The BCS never disappoints when it comes to comic relief.
The first Harris poll - that mishmash of people who have a big say in which teams get into college football's megabuck bowls - came out Sunday. While most of the top 25 was right on target, check out some of the teams that at least one voter thought worthy of being among the nation's best.
Illinois picked up 13 votes despite being 2-2 and fresh from a 61-14 pummeling by Michigan State. Arizona got 10 votes with a 1-2 record, though maybe the Wildcats were mistaken for that 3-1 team that's two hours up the road.
But how do you explain Bowling Green, which received five votes even after a 48-20 loss to Boise State dropped the Falcons to 1-2? Or worse, Idaho, which is 0-4 and scored six points in its last two games, yet still got five votes?
Granted, the votes are minuscule and won't affect the BCS standings, which begin next month. But the geniuses who thought Bowling Green and Idaho should be in the top 25 this week will be the same ones helping decide who's playing in the Rose Bowl for the national title.
"Votes like that hurt the credibility," BCS expert Jerry Palm said. "Whether it's carelessness or ignorance, you can't have votes for Idaho. It only takes one guy voting for Idaho to ruin it for the rest of the 114."
Credibility has never been the Bowl Championship Series' strong suit, though. The BCS has been trying since 1998 to find a foolproof way to pair the clear-cut No. 1 and No. 2 teams in a season-ending, winner-take-all matchup. So far, all they've perfected is the fool part.
Playoffs have worked quite nicely in college football's lower divisions and pretty much every other sport from the Pee Wee leagues to the pros, but BCS officials won't budge. They're convinced a ranking system will produce the 1-2 game everyone wants to see, along with solid matchups for the other three marquee bowls.
Only it hasn't worked. The BCS has tried polls, computers and statistical modules only an actuary could love, tinkered with one formula after another, and gotten it perfect twice.
"Part of their credibility problem goes all the way back to the beginning, where they just haven't settled on a formula two years in a row," Palm said. "If you don't have enough faith in the formula to defend it in the face of controversy, then why should you have it?"
This latest incarnation came after the Associated Press told BCS officials last season to stop using its media poll as part of their formula. The AP poll had counted for one-third of a team's BCS grade, with the USA Today coaches' poll and a compilation of six computer rankings counting for the other two-thirds.
Without the AP, the BCS came up with the Harris Interactive College Football Poll. The panel of 114 former players, coaches, administrators and media was supposed to be knowledgeable and give equal representation to all 11 conferences and independents. But, in true BCS fashion, it was bungled from the start.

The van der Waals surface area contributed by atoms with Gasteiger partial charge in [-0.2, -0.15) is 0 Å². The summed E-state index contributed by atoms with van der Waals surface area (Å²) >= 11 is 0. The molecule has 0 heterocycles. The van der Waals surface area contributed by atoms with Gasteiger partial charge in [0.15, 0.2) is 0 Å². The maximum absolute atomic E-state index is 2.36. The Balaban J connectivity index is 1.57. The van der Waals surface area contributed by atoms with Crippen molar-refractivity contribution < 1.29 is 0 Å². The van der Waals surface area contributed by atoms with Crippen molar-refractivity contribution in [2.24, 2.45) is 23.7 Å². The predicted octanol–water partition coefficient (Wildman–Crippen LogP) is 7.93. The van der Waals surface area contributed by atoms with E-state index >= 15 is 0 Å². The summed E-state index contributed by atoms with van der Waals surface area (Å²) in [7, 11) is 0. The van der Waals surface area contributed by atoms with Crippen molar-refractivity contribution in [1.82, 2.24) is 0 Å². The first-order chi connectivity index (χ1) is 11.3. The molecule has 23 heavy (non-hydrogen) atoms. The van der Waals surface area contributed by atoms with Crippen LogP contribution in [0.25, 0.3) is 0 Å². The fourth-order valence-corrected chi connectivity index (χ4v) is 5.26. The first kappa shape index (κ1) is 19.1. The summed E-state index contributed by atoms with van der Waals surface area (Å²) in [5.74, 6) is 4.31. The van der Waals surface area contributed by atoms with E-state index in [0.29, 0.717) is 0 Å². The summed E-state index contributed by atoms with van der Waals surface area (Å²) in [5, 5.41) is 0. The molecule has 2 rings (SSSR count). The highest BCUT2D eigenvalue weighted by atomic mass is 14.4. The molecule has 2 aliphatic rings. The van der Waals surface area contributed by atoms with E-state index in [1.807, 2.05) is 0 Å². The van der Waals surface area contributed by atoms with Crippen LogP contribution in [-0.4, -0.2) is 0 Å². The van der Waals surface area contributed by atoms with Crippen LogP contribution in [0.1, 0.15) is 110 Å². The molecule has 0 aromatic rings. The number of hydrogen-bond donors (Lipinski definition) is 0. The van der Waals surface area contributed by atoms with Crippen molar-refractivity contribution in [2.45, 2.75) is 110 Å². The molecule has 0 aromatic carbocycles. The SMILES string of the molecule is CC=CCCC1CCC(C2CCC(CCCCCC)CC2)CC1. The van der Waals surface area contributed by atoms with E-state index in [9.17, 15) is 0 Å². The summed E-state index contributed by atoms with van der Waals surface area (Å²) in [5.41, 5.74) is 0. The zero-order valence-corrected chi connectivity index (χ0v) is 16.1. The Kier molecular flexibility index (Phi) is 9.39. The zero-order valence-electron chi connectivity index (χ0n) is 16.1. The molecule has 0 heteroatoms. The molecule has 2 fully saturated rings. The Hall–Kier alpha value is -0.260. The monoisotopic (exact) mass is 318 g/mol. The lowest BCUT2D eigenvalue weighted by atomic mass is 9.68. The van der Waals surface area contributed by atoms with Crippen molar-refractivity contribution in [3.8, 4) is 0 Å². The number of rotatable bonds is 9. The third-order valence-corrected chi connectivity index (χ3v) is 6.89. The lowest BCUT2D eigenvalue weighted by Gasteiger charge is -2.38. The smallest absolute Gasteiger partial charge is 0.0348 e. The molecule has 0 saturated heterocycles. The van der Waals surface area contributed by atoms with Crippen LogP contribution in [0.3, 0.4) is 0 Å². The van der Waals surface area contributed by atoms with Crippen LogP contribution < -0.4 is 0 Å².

A handful of pollsters, including former Notre Dame and South Carolina coach Lou Holtz, had to bow out right away because they worked for ESPN. Hardly a surprise, considering ESPN had pulled its affiliation with the coaches poll over the summer to avoid conflicts of interest. Another pollster withdrew because his only connection to the game was his father-in-law, the coach at Troy.
Harris didn't release its first poll until Sunday so voters wouldn't get caught up in the kind of preseason hype that doomed Auburn last year. Obviously some needed a longer reality check. Or a refresher course on the responsibilities that go with being a voter.
"Since it is an opinion poll and you're entitled to your opinion, there certainly is a possibility for an unusual vote," BCS spokesman Bob Burda said.
Well, that's reassuring. With millions of dollars at stake, it would be nice if the people supposedly in the know showed more sense than those who rank teams by uniform colors and mascots.
Some do. Dave Newhouse, the Cal beat writer for the Oakland Tribune, considers everything from game scores to strength of schedule to a coach's track record. He can give you a detailed explanation of why he ranked each team where he did.
"I'm trying to be conscientious," Newhouse said.
Others vote for Idaho.
The harebrained votes probably weren't accidents, either. Harris Interactive has safeguards in place so if you voted for Illinois, Bowling Green or Idaho, you know it. But don't worry, nobody else does because individual votes aren't published until the final season ballot. Until then, voters can do whatever they please, and we can only shake our heads at the nonsense.
Which, come to think of it, is pretty much what we've been doing since the BCS commandeered the postseason.